Takara Bio USA wins EU opposition hearing – Jumpcode Genomics’ RNA-seq library enrichment patent revoked

Takara Bio USA today announced that it has once again prevailed in its second patent dispute with Jumpcode Genomics. The latest result concerns Takara Bio USA’s challenge to the validity of Jumpcode’s granted European patent EP3102722. Following a hearing before the Opposition Division of the European Patent Office on November 28, the European Patent Office revoked Jumpcode’s patent in its entirety, with no claims allowed. This contrasts with Jumpcode’s earlier challenge to Takara Bio USA’s European Patent (EP3105325), which the European Patent Office upheld following a similar hearing last year. In that earlier hearing, the Opposition Division held that Takara Bio USA’s independent Claim 1, the broadest claim in the patent, is valid and should therefore be maintained as originally granted.

“We are very pleased with the outcome of the recent hearing in which the Opposition Division revoked Jumpcode’s European patent. This latest decision reinforces the strength of Takara Bio USA’s European patent and portfolio, which supports some of our most innovative RNA-seq technologies,” said Carol Lou, President & CEO of Takara Bio USA.

The claims of Takara Bio USA’s patent relate to a method of selectively depleting cDNAs derived from ribosomal RNAs (rRNA) from a sample either by cleavage or selectively separating them from the sample using nucleic acid-guided nucleases, such as CRISPR/Cas nucleases. The method of the invention thus enables researchers to greatly improve the sensitivity of their RNA-seq libraries and achieve significantly more cost-effective results by reducing the need to sequence unwanted abundant sequences derived from rRNA.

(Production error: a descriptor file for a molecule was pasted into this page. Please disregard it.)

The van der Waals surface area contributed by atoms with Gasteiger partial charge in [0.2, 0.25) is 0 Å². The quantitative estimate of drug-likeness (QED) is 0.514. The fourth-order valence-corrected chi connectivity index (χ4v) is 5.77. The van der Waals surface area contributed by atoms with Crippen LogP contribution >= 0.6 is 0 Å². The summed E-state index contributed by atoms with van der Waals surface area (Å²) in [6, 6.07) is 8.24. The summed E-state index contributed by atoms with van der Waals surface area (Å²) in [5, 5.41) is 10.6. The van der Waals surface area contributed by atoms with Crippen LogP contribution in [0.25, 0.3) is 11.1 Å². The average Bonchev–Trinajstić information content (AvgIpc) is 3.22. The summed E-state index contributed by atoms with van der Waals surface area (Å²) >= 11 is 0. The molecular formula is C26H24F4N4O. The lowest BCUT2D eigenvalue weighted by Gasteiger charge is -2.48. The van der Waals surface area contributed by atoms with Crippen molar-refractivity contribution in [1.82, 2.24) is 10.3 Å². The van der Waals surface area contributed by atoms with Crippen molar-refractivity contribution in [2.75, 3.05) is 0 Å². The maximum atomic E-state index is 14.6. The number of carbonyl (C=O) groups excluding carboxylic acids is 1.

EP3105325 forms part of Takara Bio USA’s extensive global portfolio of granted and pending patents covering the methods used in its SMARTer® Stranded total RNA-seq and SMART-Seq® Stranded kits, which contain ZapR™ technology. These kits were developed to work with high- or low-quality total RNA, do not require additional rRNA removal methods or kits, and produce sequencing libraries that retain strand-of-origin information. The integrated ZapR-based removal of rRNA-derived cDNAs—typically present in high abundance following cDNA synthesis from total RNA inputs—makes these product workflows extremely sensitive, yielding data that is highly reproducible with low mapping to rRNA.


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